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Invinity Energy Systems: Why flow batteries are 'a very good fit' for tidal generation

Image: Invinity Energy Systems

In November 2020, Invinity Energy Systems revealed it would be pairing its vanadium flow battery technology with the European Marine Energy Centre’s (EMEC) tidal generation on the Orkney Islands.

Together, these are to be used to produce continuous green hydrogen, with Invinity’s business development director Ed Porter telling Current± that the nature of tidal – with around four cycles occurring per day – means that it is a "very good fit" with flow batteries.

Being able to handle a number of cycles per day is “one of our core operating principles”, he said, adding that the idea of four cycles isn’t something you find in a lot of sites with wind and solar often having one cycle a day with the potential for 1.5 or two cycles if the right conditions occur on the wholesale market or ancillary services.

With the two technologies being complementary, tidal has been something Invinity has “always had an interest in working in”. The company has known EMEC for a number of years, with both of them operating in the space of developing new and innovative technologies.

“Those types of companies tend to come across each a fair few times,” Porter explained, stating that Invinity’s “always kind of fondly looked at EMEC and thought ‘this is great, we’d love to do something with them’”.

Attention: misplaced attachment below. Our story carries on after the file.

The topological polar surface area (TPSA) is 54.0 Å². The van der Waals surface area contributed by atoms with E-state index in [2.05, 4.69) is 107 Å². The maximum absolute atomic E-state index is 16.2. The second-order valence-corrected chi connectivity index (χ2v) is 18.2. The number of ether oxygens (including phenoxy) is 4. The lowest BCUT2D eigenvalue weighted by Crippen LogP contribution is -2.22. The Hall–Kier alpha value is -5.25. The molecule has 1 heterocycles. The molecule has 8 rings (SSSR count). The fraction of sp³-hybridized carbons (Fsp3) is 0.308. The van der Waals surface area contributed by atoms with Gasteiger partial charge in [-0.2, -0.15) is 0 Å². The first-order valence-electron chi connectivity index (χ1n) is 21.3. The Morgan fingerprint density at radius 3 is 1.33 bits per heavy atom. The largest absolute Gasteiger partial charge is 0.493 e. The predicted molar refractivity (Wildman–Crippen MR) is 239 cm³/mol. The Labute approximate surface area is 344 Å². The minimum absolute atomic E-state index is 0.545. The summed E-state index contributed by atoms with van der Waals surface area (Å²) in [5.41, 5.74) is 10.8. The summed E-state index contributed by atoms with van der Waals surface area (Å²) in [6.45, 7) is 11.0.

The opportunity did end up happening, with EMEC having looked at the requirements of their site – they needed something located in Orkney that could handle the heavy cycling of tidal – and done their own analysis before reaching out to Invinity.

Porter said that it wasn’t a case of EMEC looking for the best flow company but looking for the “best storage company out there that could meet this market requirement”, adding that “it's really reassuring for us to hear that someone independent has done that work and that's the kind of conclusion they come to”.

When it comes to the green hydrogen side of the project, the technology isn’t something that is in Invinity’s business case but enabling green hydrogen – as well as other sorts of processes – is “exactly what we’re aiming to do”, Porter confirmed, describing the company as a “key mechanism that allows electrolysers to do their job and get on with green hydrogen”.

This is one of many projects Invinity has worked on since the merger between what was then RedT and Avalon. This merger has led to Invinity being a “completely different business in terms of what we're able to handle what we're able to offer to the customers”.

“We are flat out on projects,” Porter finished. “People have never been more interested in getting energy storage and renewables put onto their sites.”

Editorial

Alice Grundy Reporter, Current±

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